7) "Are ready to kill him." (etoimoi esmen tou anelein auton) "We are set and ready to kill him," with finger on the trigger, hand on the sword, or with a heap of rocks and clubs for ammunition. In this manner the council would seem to be clear of complicity - what a scheme!

Verse 16

1) "And when Paul’s sister’s son heard of their lying in wait," (akousas de ho huios tes adelphes Paulou ten enedran) "Then when the son of Paul’s sister (his nephew) heard of the treachery, conspiracy, or devious plot," of those lying in wait by the castle, fort, or barracks stairs. Very little is often known of relatives of great men, but the quiet servants will too be rewarded one day, 1 Corinthians 3:8-9.

2) "He went and entered directly into the castle," (para genomenos kai eiselthon eis ten parembolen) "He went and entered directly into the castle-fort," where Paul was being held in security barracks, under supervision of the centurion. He went of his own volition, care, concern, and of his own life. That he was able to see Paul indicates that Paul was more a man under protection of the law than a prisoner in custody.

3) "And told Paul." (aprngeilen to Paulo) "He reported it (the plot) to Paul." He gave to Paul the report of a collusion for his death, by means of a trial or tripartate conspiracy of:

1) The more than forty Jews who vowed under a curse to be the trigger men, 2) The chief priests and elders who were to call for Paul to come down, be brought down from the fort to them, and 3) The chief captain who was to be influenced to lead Paul down on the "death march."

It is believed that Paul’s nephew was in school in Jerusalem, as Paul had been a generation before, and that some of the students were monitoring actions surrounding the council, and found out about the conspiracy, then related it to Paul’s nephew, who secured access to visit Paul in the castle for the above disclosure.

Verse 17

1) "Then Paul called one of the centurions unto him, and said," (prskalesamenos de ho Paulos hena ton hekatonterchon ephe) "Then Paul called to him one of the centurions and requested him," the centurion to whose care or custody he had been assigned, he requested:

2) "Bring this young man unto the chief captain:" (ton neanian touton apage pros ton chiliarchon) "Bring or lead this youth (young man) to the chief captain," who had power to dispose of the business, and in whom Paul had confidence, believing him to be a captain of integrity.

3) "For he hath a certain thing to tell him." (echei gar apangeilai ti auto) "For he has something specific to report to him," something that regards his Roman duties and responsibilities. Tho Paul had been Divinely assured of his own safety, he did not let this keep him from the duty he had to care for his own life, so far as he was able, and the work he was to continue doing, so far as he was able, Ephesians 2:10; James 1:22. He was evidently a remarkable young man, based on the reception the chief captain of the Roman Guard gave him, and the charge he committed to him, Acts 23:19-22.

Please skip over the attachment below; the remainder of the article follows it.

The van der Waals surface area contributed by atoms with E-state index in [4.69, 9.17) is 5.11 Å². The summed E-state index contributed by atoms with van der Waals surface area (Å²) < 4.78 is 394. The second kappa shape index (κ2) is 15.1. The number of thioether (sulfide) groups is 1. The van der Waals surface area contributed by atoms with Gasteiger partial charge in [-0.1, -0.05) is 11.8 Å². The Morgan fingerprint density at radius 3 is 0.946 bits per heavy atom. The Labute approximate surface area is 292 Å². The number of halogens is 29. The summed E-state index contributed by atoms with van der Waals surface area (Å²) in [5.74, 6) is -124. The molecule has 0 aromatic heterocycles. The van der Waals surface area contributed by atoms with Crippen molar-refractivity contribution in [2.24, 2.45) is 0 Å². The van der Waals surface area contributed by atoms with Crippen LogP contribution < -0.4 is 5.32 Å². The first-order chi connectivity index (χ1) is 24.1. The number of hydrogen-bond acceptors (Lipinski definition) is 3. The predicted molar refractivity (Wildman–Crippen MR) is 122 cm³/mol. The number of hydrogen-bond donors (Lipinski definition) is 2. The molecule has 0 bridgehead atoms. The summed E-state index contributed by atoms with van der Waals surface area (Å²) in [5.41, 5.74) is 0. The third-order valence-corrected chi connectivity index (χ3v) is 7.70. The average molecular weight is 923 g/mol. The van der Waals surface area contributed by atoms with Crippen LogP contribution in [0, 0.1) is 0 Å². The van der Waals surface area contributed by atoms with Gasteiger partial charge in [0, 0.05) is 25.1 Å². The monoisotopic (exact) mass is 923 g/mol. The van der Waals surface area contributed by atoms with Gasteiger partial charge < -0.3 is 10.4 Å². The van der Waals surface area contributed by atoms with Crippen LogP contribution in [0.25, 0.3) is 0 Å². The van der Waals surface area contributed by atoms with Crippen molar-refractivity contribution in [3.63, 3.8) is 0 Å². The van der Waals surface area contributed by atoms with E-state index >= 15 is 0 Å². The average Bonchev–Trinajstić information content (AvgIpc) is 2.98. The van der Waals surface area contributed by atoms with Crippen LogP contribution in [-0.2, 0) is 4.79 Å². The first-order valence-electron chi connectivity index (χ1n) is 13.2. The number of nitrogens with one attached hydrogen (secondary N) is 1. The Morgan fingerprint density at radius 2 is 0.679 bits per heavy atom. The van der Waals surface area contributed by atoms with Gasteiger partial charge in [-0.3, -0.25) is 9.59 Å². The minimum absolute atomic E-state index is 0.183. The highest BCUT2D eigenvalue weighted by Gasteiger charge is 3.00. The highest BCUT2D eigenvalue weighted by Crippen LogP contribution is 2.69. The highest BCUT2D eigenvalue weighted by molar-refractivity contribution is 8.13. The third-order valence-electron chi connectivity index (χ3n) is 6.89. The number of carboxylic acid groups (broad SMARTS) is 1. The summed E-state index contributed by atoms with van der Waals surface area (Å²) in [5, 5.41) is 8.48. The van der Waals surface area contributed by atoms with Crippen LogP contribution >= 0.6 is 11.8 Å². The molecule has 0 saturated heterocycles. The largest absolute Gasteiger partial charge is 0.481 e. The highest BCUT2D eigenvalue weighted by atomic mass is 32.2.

Verse 18

1) "So he took him," (ho men oun paralambanon auton) "Therefore he took him in confidence," the centurion received him, the young man, Paul’s nephew, in trust, to lead him to and introduce him to Lysias, chief captain of the Roman guard in Jerusalem.

2) "And brought him to the chief captain, and said," (egagen pros ton chiliarchon kai phesin) "And led him, went with him, to the chief captain and said," to Lysias, as requested by Paul, Acts 23:17.

3) "Paul the prisoner called me unto him," (ho desmios Paulos proskalesamenos me) "Paul the prisoner (the chained prisoner) calling me to him," or having called me to him, privately.

4) "And prayed me to bring this young man unto thee," (erotesen touton ton neaniskon agagein pros se) "Asked, requested, or begged me to bring this young man to you," for a confidential interview.

5) "Who hath something to say unto thee." (echonta ti lalesai aoi) "Who has something to tell you," a report you should be aware of, a private matter that affects your position, honor, integrity, and legal responsibility to Caesar.

Verse 19

1) "Then the chief captain took him by the hand," (epilabomenos de tes cheiros autou ho chiliarchos) "Then the chief captain taking him (the youth) by the hand," took hold of his hand, a warm and kindly gesture, to a perhaps frightened lad.

2) "And went with him aside privately," (kai anachoresas kai idian epunthaneto) "And he retired privately with him," to indicate both personal concern and confidentiality toward the young man and the message he had brought to him. The centurion was in total ignorance still, of the assassination scheme and plot that Paul’s nephew had discovered, and was delivering to the chief captain.

3) "And asked him," (epunthaneto) "And inquired," made a specific inquiry.

4) "What is it that thou hast to tell me?" (ti estin ho echeis apangelai moi) "What is it that you have to report to me?" that I should know? Tell me in confidence and it will go no further - you will not be hurt, was the impression the chief captain sought to convey to the lad. It may be concluded, from the tone of the letter that Lysias wrote to Caesar, that he rather favored Paul than his Jewish accusers, Acts 23:25-30.

Verse 20

1) "And he said, The Jews have agreed," (eipen de hoti hoi loudaioi sunethento) "Then he (the lad) said to him, the Jews have agreed," in a collusion manner, by a conspiracy.